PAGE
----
The sideboard is the largest and most imposing piece of furniture in a dining-room, and it is wonderful how much ugliness it sometimes seems possible for it to attain. It often, too, represents to the youthful couple starting housekeeping a disproportionate outlay with regard to the rest of the house, yet one that gives little satisfaction.
All this is altered, however, if the couple determine that they will have nothing to do with a too ornate modern sideboard, and that they will, if possible, secure an old piece of furniture or a good reproduction thereof. As a rule, modern sideboards are not good in design, though there are some notable exceptions to this fact.
When it comes to the older models, however, a wide vista of artistic possibilities is opened before us. Our choice of design will be regulated by the kind of wood on which our fancy falls. Artists almost invari-ably choose oak, while to other people highly polished mahogany makes the strongest appeal. The old oak certainly does give a surface in which the most pleasing tones are to be discovered by the discerning eye. In fact, an artist will often take a piece of this wood for his subject for the joy of painting it.
From the housewife's point of view it has the advantage that it does not need nearly so much care as mahogany. This latter wood requires a surprising amount of attention. For some years, nevertheless, the familial Chippendale model with its curved front has been one of the favourite forms of side-board. One of its special merits is that, though it may be a trouble to keep nice, it is so easily moved as to facilitate the operation of the weekly turn out of the room on cleaning-day, and there is no chance of dust hiding behind it. We grow more and more chary of "dust traps" of any kind, which fact may have something to do with the popularity of this type of sideboard. Many sideboards of modern design are so heavy to move that they are only occasionally pushed away from the wall where they stand, and are such a small distance from the ground that it is impossible to clean satisfactorily underneath them without moving them.
A typical example of an old Yorkshire dresser, with cupboards for cruets at the sides of the shelves. Such a dresser forms a good background for old pewter or silver
Bartholomew & Fletcher
The Sheraton or Chippendale sideboard is-mounted on tapered legs and has no weighty top part. Sometimes there is a brass rail at the back, which frequently has a silk-curtain gathered on it. It is not an imposing structure, but looks delightful in a room for that very reason, and has a most picturesque effect with a bowl of roses and a pair of antique Sheffield plate candelabra on it. It is sufficiently commodious for all practical purposes. There is a drawer in the middle for table-cloths, and a good deep cupboard or drawer on each side, one of which is fitted as a cellarette. Sometimes the side cupboards have sliding doors on tambour frames. To combine with walnut furniture in the Queen Anne style there is a design on somewhat similar lines, though slightly heavier in effect. Those who are attracted by walnut - and the present writer must confess to a great predilection in that direction - will find that they can get a very charming Queen Anne sideboard, with a short curtain at the back on a rod held by supports of the wood in the twisted " barley-sugar " pattern. Sideboards reproduced from old Adams models are apt to be far more impressive in bulk as well as more ornate in decoration. They look very fine in large rooms decorated after this period. Some of them have carved fluted urns on pedestal ends, which were origin-ally used as knife-boxes. For those whose rooms are furnished in oak, none of these designs are suitable. They have, however, a large variety of choice among the differ-ent types of dresser. Dresser sideboards, so far from going out of favour, as was prophesied, are very much used. Some of the best modern designs are after this style. Those who have a few good old plates find that one of the best ways of showing them off is on the shelves of a dresser. Others who have no possessions of this kind, yet delight in the touch of blue that is best given by china, will find that a dresser filled with an old willow pattern dinner-service is delightful.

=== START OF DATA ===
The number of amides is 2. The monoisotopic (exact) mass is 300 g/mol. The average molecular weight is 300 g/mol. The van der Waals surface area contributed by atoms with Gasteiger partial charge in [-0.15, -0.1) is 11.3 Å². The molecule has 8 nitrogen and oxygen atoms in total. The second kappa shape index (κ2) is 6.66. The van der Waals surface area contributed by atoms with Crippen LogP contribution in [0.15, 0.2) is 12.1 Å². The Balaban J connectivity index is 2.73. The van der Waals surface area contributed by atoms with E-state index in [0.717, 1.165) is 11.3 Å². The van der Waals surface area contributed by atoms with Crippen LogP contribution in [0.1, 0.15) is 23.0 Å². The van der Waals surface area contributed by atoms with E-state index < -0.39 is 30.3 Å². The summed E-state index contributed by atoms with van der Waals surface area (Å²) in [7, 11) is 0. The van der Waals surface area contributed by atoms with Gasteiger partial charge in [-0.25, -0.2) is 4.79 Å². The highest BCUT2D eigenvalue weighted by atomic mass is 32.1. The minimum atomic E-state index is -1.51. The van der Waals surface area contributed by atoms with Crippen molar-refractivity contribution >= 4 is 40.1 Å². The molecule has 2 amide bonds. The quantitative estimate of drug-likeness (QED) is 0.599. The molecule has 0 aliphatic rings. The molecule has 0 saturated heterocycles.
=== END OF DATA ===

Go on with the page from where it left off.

A typical old Yorkshire dresser, with the high, narrow cupboards for cruets at the sides of the china shelves, is the most familiar pattern. Some of these have only three deep drawers others have cupboards as well underneath these. Then there are the Jacobean dressers, with the characteristic panelling that is so highly decorative. A handsome Yorkshire dresser can be bought for about £17, and a good reproduction for about £10, while a very fine reproduction of a Jacobean dresser will cost about £14 or £15. A charming little modern dresser may be found for
£7 or £8.
In very large rooms what is known as a court cupboard, or livery cupboard, will be used with one of these dressers instead of a side table. These are a reminiscence of the late sixteenth century, when they were used for keeping the liveries of the men servants.
The typical modern sideboard must be chosen with great care. A safe rule is to pass over all that is elaborate and select the simplest design that is shown to you; it will, in all probability, be far the best.
In simply furnished rooms, where it is desired to save space, the side-board is done away with altogether, and a corner cupboard and dinnerwaggon or side table used in its place. A corner cupboard always looks pictur-esque, and gives plenty of room for all the various table accessories.
An inlaid mahogany sideboard in the Sheraton style, with cupboards and drawers and a brass railing at the back, on which a curtain Harrods can be hung with good effect Photo, Booker & Sullivan